An experimental analysis of auction theory



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The dissertation examines modern auction theory using experimental economics as a research tool. Auctions provide a clear view of actual price formation, while the laboratory setting enables us to isolate specific economic forces under controlled conditions. The first essay provides empirical evidence on the theoretical prediction that uncertainty regarding the number of bidders is important. As predicted for buyers with constant or decreasing absolute risk aversion, resolving numbers uncertainty decreases seller's revenues. We conclude however that risk aversion, at least in the context of von Neuman-Morganstern expected utility theory, cannot explain our empirical findings. The second essay provides evidence as to the validity of experimental methods as a research tool in economics. Results using experienced construction contractors do not differ significantly from results using student subjects in common value auction experiments, as the winner's curse is found to generalize across auction form, market size, and subject population.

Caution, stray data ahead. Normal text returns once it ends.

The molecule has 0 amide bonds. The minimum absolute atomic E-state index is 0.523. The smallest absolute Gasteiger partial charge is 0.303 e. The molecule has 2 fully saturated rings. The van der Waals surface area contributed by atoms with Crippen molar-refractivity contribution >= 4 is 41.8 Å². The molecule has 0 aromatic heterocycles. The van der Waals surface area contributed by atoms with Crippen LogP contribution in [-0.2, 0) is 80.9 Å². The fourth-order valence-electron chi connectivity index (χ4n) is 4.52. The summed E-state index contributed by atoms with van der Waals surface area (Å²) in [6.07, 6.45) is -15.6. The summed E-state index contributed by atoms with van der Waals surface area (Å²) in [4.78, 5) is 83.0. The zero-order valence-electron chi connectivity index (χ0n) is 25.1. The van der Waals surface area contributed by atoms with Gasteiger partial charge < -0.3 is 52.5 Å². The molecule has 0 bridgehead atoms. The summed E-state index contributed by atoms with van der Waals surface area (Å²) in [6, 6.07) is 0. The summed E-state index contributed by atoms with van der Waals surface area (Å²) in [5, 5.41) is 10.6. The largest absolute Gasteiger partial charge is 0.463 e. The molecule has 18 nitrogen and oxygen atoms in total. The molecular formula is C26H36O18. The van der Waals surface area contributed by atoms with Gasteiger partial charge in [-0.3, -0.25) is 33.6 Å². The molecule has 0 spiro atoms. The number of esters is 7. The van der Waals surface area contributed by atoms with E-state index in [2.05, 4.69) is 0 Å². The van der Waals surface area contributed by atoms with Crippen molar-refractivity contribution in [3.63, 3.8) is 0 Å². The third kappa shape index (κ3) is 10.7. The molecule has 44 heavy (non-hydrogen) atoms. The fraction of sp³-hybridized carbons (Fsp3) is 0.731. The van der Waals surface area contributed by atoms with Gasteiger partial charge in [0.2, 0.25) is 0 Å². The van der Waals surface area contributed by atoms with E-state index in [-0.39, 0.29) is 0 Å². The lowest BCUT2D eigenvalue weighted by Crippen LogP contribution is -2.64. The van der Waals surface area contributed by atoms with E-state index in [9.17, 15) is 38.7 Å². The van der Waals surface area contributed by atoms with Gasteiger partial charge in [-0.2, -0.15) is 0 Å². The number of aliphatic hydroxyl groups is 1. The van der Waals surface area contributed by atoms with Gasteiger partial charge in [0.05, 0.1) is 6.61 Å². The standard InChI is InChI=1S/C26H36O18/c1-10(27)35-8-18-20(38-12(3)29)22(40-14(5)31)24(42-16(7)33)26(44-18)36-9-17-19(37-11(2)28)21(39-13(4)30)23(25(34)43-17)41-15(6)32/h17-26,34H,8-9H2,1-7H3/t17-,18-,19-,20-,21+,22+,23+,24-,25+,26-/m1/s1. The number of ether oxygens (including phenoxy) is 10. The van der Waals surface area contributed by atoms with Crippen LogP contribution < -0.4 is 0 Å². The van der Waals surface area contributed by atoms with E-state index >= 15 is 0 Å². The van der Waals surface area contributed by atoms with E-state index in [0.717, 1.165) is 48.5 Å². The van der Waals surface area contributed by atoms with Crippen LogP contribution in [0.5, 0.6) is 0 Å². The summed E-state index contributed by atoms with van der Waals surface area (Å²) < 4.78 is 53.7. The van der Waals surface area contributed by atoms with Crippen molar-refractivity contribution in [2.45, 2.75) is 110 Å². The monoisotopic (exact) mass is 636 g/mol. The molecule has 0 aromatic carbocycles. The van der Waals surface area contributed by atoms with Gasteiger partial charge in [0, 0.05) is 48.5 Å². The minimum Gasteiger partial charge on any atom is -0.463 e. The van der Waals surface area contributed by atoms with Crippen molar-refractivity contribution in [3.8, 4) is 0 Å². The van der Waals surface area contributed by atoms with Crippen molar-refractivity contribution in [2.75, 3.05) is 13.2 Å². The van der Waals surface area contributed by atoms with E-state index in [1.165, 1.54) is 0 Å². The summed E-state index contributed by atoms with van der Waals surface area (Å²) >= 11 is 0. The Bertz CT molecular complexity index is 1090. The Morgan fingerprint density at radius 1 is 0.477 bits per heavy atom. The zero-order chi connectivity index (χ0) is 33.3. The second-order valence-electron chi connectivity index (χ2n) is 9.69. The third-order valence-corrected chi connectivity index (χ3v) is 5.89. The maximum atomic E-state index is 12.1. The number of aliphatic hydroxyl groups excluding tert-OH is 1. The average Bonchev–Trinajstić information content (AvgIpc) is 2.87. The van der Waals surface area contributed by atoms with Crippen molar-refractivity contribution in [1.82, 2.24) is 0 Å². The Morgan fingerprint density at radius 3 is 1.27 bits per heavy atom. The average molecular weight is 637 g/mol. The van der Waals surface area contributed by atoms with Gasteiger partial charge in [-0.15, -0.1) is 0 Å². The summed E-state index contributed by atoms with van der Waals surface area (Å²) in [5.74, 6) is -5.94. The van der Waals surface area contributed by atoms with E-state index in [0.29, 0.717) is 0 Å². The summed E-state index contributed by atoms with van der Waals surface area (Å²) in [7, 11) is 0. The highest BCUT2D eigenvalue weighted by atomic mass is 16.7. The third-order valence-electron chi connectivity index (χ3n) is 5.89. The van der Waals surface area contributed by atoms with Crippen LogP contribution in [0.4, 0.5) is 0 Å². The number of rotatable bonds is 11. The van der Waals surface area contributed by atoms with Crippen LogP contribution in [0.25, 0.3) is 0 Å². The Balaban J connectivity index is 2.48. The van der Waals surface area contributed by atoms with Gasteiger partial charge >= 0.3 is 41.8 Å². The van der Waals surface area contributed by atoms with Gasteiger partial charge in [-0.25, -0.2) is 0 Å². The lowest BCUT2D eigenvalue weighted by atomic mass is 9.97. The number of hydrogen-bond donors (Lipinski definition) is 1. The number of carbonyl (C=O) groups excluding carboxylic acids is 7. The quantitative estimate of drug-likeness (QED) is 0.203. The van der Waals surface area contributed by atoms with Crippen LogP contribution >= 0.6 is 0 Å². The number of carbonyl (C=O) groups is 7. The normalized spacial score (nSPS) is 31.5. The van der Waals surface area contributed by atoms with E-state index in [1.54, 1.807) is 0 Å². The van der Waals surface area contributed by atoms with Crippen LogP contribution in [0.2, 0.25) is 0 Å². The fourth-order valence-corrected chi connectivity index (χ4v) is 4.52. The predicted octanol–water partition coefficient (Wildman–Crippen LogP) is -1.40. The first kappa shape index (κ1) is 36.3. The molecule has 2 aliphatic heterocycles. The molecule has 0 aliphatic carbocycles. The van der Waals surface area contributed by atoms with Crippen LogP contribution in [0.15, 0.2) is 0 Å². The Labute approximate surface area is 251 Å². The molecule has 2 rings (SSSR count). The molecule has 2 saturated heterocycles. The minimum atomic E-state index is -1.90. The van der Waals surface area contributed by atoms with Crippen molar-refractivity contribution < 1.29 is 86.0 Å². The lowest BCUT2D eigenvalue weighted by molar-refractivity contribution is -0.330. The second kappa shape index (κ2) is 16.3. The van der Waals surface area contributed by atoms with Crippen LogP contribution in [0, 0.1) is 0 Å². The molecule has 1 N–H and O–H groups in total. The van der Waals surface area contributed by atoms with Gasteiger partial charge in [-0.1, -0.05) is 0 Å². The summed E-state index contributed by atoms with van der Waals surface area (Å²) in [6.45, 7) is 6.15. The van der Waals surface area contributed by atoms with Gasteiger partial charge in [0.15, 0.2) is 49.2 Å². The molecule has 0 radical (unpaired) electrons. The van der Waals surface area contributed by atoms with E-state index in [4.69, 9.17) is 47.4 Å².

Auctions, Mathematical models